|The King might consider these things, as well as the advice propounded by you, for I would not for anything in this world let the English think that the proposition came from me. It will be for you to let me know as soon as possible what answer they make to it. (fn. n1)|
|French. Contemporary copy. pp. 2.|
|10 June.||166. Eustace Chapuys to the Queen of Hungary.|
|Wien, Imp. Arch.
Rep. P., Fasc. C. 232,
|Your Majesty's letter of the 28th ult. came to hand, as well as the copy of this king's letters to Your Majesty, and the answer to them. I shall not fail, if the affair is mentioned, to follow Your Majesty's commands in every respect. This, I fancy, will tike place soon, for there is a talk of my being summoned before the King two days hence, at which summons, however, I am exceedingly vexed, inasmuch as not having yet received the copy of Your Majesty's answer to this king, which, as stated in my dispatch of the 26th May, (fn. n2) had no doubt been left behind, I shall not be able to answer these people's arguments in conformity with Your Majesty's letter to the King. On my return from Court, I shall not fail to acquaint Your Majesty.|
|Since my last of the 26th May, the news of this place is that on the 27th following three of the chief promoters of the last conspiracy in the Northern counties—an abbot and two gentlemen—were hung and quartered. (fn. n3) About the same time, the very strange and lamentable execution of Mme. de Salisbury, the daughter of the duke of Clarence, and mother of Cardinal Pole, took place at the Tower in the presence of the Lord Mayor of London and about 150 persons more. At first, when the sentence of death was made known to her, she found the thing very strange, not knowing of what crime she was accused, nor how she had been sentenced; but at last, perceiving that there was no remedy, and that die she must, she went out of the dungeon where she was detained, and walked towards the midst of the space in front of the Tower, where there was no scaffold erected nor anything except a small block. Arrived there, after commending her soul to her Creator, she asked those present to pray for the King, the Queen, the Prince (Edward) and the Princess, to all of whom she wished to be particularly commended, and more especially to the latter, whose god-mother she had been. She sent her blessing to her, and begged also for hers. After which words she was told to make haste and place her neck on the block, which she did. But as the ordinary executor of justice was absent doing his work in the North, a wretched and blundering youth (garçonneau) was chosen, who literally hacked her head and shoulders to pieces in the most pitiful manner. May God in His high grace pardon her soul, for certainly she was a most virtuous and honorable lady, and there was no need or haste to bring so ignominious a death upon her, considering that as she was then nearly ninety years old, she could not in the ordinary course of nature live long. When her death had been resolved upon, her nephew, the son of Mr. de Montagu, (fn. n4) who had occasionally permission to go about within the precincts of the Tower, was placed in close confinement, and it is supposed that he will soon follow his father and grandmother. May God help him!|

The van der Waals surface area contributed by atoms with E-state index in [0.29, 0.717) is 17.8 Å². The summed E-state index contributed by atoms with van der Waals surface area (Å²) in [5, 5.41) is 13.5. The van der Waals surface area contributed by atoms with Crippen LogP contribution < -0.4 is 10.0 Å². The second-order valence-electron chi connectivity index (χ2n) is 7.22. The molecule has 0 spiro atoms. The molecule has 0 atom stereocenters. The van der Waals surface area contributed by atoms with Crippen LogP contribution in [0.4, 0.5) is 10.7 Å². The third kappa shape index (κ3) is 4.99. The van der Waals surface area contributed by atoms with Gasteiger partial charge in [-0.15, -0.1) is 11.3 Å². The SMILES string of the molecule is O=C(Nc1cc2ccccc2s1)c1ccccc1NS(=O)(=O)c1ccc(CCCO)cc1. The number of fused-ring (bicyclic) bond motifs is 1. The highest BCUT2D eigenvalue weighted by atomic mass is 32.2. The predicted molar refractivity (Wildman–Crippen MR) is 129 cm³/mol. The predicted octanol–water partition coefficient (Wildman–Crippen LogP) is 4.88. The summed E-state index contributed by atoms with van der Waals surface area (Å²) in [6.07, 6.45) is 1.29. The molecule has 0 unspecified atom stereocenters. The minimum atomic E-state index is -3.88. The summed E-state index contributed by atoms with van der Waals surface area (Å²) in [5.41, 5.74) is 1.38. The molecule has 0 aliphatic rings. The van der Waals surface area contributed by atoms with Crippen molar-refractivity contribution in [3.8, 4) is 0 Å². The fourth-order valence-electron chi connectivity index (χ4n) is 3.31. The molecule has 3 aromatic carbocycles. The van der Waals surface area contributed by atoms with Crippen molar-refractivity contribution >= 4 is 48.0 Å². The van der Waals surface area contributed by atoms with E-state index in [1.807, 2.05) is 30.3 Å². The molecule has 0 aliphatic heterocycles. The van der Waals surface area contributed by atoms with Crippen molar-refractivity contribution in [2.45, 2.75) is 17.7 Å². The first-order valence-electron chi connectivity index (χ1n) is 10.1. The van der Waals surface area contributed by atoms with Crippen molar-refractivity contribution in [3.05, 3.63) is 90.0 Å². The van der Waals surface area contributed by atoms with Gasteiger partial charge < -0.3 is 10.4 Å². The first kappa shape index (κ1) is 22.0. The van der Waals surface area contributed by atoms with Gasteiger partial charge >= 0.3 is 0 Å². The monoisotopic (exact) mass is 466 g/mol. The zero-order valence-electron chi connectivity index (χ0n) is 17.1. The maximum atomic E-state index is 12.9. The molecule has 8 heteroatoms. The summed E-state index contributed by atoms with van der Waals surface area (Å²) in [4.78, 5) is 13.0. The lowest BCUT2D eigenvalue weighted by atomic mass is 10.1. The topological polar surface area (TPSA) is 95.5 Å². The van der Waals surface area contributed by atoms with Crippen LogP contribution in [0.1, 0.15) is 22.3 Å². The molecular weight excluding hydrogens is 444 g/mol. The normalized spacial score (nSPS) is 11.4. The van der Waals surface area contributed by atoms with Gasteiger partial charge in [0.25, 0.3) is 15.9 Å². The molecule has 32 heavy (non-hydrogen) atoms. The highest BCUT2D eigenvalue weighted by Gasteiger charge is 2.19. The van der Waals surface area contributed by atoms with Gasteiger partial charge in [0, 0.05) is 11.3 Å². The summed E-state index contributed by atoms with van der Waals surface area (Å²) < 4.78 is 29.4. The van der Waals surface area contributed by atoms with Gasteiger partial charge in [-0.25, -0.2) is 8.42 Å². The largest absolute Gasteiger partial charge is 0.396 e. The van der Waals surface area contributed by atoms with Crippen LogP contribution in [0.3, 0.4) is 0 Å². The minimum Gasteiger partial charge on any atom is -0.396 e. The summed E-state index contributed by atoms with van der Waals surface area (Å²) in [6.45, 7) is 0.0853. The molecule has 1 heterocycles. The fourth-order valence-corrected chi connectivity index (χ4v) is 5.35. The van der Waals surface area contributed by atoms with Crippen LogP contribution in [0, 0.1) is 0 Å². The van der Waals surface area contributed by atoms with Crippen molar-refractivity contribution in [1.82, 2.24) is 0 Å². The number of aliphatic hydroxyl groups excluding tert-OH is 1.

|I have, within a packet of letters from Venice, found the enclosed for Your Majesty.—London, 10 June 1541.|
|Signed: "Eustace Chapuys."|
|French. Holograph. pp. 6.|
|18 June.||167. The Same to the Same.|
|Wien, imp. Arch.
Rep. P., Fasc. C. 232,